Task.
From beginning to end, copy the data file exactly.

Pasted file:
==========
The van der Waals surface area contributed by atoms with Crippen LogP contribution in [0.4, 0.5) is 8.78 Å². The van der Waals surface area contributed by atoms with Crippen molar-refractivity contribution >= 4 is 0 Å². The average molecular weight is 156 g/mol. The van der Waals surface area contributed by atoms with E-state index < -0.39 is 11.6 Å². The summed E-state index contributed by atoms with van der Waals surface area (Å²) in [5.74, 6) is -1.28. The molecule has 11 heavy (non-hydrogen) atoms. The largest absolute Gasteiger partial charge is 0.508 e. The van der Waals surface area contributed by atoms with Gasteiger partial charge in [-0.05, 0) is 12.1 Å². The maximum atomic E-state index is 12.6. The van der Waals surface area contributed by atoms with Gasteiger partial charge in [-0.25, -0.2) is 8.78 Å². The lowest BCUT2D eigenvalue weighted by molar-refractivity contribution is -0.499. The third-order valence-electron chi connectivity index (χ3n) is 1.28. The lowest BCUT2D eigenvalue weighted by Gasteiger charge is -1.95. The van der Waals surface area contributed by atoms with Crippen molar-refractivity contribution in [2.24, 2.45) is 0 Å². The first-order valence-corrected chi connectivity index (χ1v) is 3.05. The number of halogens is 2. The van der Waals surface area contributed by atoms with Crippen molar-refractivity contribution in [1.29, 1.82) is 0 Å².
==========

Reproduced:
The van der Waals surface area contributed by atoms with Crippen LogP contribution in [0.4, 0.5) is 8.78 Å². The van der Waals surface area contributed by atoms with Crippen molar-refractivity contribution >= 4 is 0 Å². The average molecular weight is 156 g/mol. The van der Waals surface area contributed by atoms with E-state index < -0.39 is 11.6 Å². The summed E-state index contributed by atoms with van der Waals surface area (Å²) in [5.74, 6) is -1.28. The molecule has 11 heavy (non-hydrogen) atoms. The largest absolute Gasteiger partial charge is 0.508 e. The van der Waals surface area contributed by atoms with Gasteiger partial charge in [-0.05, 0) is 12.1 Å². The maximum atomic E-state index is 12.6. The van der Waals surface area contributed by atoms with Gasteiger partial charge in [-0.25, -0.2) is 8.78 Å². The lowest BCUT2D eigenvalue weighted by molar-refractivity contribution is -0.499. The third-order valence-electron chi connectivity index (χ3n) is 1.28. The lowest BCUT2D eigenvalue weighted by Gasteiger charge is -1.95. The van der Waals surface area contributed by atoms with Crippen molar-refractivity contribution in [2.24, 2.45) is 0 Å². The first-order valence-corrected chi connectivity index (χ1v) is 3.05. The number of halogens is 2. The van der Waals surface area contributed by atoms with Crippen molar-refractivity contribution in [1.29, 1.82) is 0 Å².